Another strong example is South Gardens – the Supreme Award Winner at the Brick Awards. Here, the architects Maccreanor Lavington demonstrated how bricks of different colours can be blended together to create visual interest while linking the building to its original Victorian surroundings.
While these are one-off projects, their designs appeal to the wider audience, filtering down the supply chain to both commercial and housing projects alike.
Shades of grey
One of the most recent emerging trends from the colour palette is the specification of grey brickwork. As a colour, grey has long been popular for interior design projects. Indeed, Dulux Paint’s Colour of the Year 2017 was Denim Drift, a smoky, calming grey-blue. This colour choice is migrating to the exterior of buildings and is now a major trend for building products too.
The popularity of grey brickwork originated from Northern European countries, particularly Denmark and the Low Countries; it is now influencing architects and specifiers here in the UK, and it’s easy to see why. The elegant hue of a ‘true grey’ brick offers an exciting alternative to traditional ‘brown greys’.
Of course, in the cool, ‘blueish’ light spectrum that is so dominant here in the UK, greys work well with the natural ambience and tone. The specification of grey bricks provides the perfect balance between a sense of familiarity with its surroundings while realising a state of individualism for a modern twist. This movement has been years in the making, but this shift in colour choice will continue to gain momentum in the coming years.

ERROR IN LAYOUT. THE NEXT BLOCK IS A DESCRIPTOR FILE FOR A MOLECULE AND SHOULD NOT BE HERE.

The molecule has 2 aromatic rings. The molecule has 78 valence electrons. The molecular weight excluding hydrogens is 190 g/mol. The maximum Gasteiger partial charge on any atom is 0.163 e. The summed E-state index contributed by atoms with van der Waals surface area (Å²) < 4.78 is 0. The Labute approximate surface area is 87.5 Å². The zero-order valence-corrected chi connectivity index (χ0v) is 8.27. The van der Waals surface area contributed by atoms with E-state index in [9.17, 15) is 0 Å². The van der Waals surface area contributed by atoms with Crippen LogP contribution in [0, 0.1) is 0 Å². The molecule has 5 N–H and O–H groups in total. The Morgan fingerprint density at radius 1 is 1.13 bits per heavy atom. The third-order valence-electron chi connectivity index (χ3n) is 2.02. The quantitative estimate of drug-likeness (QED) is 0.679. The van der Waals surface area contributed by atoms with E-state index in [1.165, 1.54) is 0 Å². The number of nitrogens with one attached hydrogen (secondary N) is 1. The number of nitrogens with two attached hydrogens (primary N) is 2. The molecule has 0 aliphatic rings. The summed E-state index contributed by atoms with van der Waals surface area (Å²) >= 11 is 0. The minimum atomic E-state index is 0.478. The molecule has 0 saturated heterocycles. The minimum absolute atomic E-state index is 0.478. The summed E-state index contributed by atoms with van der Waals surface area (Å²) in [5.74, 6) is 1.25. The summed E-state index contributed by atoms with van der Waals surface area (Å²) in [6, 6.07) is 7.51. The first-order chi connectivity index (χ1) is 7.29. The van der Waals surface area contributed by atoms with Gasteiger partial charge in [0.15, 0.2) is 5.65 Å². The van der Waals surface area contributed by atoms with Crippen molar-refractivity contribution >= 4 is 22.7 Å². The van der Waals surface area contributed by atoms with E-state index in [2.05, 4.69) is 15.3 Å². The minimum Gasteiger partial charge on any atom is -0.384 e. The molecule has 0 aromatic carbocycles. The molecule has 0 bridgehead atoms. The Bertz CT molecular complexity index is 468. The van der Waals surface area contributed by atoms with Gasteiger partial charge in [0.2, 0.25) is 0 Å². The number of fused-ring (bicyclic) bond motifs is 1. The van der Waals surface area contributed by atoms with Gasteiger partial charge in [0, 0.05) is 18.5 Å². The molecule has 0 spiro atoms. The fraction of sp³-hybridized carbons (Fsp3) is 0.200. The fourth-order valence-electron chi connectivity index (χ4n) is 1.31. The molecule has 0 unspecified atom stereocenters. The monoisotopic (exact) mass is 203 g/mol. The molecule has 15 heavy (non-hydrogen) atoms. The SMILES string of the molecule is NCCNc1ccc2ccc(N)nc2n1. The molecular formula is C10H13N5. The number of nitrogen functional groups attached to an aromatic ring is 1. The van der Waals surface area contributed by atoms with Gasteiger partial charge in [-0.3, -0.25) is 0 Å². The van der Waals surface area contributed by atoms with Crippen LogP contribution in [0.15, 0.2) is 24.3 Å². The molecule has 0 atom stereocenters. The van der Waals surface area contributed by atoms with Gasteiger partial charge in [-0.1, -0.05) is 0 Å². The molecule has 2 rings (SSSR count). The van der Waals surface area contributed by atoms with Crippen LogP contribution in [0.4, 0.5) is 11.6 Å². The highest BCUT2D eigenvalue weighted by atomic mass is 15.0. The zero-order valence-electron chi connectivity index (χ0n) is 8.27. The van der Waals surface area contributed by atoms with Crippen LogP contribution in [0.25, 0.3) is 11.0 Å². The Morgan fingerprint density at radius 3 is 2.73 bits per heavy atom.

We have worked with architects across the country who are increasingly integrating grey brickwork into the specification of their commercial and domestic projects. As an example, grey brickwork was specified for a housing development where the architect used red brick as an accent; combined it created an inspiring look for an otherwise standard housing development. Other projects which have used grey brickwork include Oasis Academy in London (Bradgate Medium Grey in combination with glazed bricks), Corduff Primary Care Centre in Dublin (Dark Grey), an apartment complex in Motherwell (Multi Grey Rustic) and Park View School in Glasgow (Kingscote Grey Multi). Many other projects are also underway with architects and specifiers recognising its appeal.
Brick will continue to be the number one construction material. But with the sheer variety of colour options available, architects and specifiers have the opportunity to be experimental and make inspirational building ideas a reality, and not just for one-off projects. Larger housing developments can also benefit from the spectrum of brickwork available.
Brickwork that resonates with its environment while creating an aesthetically pleasing finish offers the ultimate kerb appeal. And with many homeowners – the end users in the supply chain – now looking to achieve this, architects and specifiers have a wide range of options available that retains familiarity while stepping away from the norm.
Andy Batterham, head of group technical services at Ibstock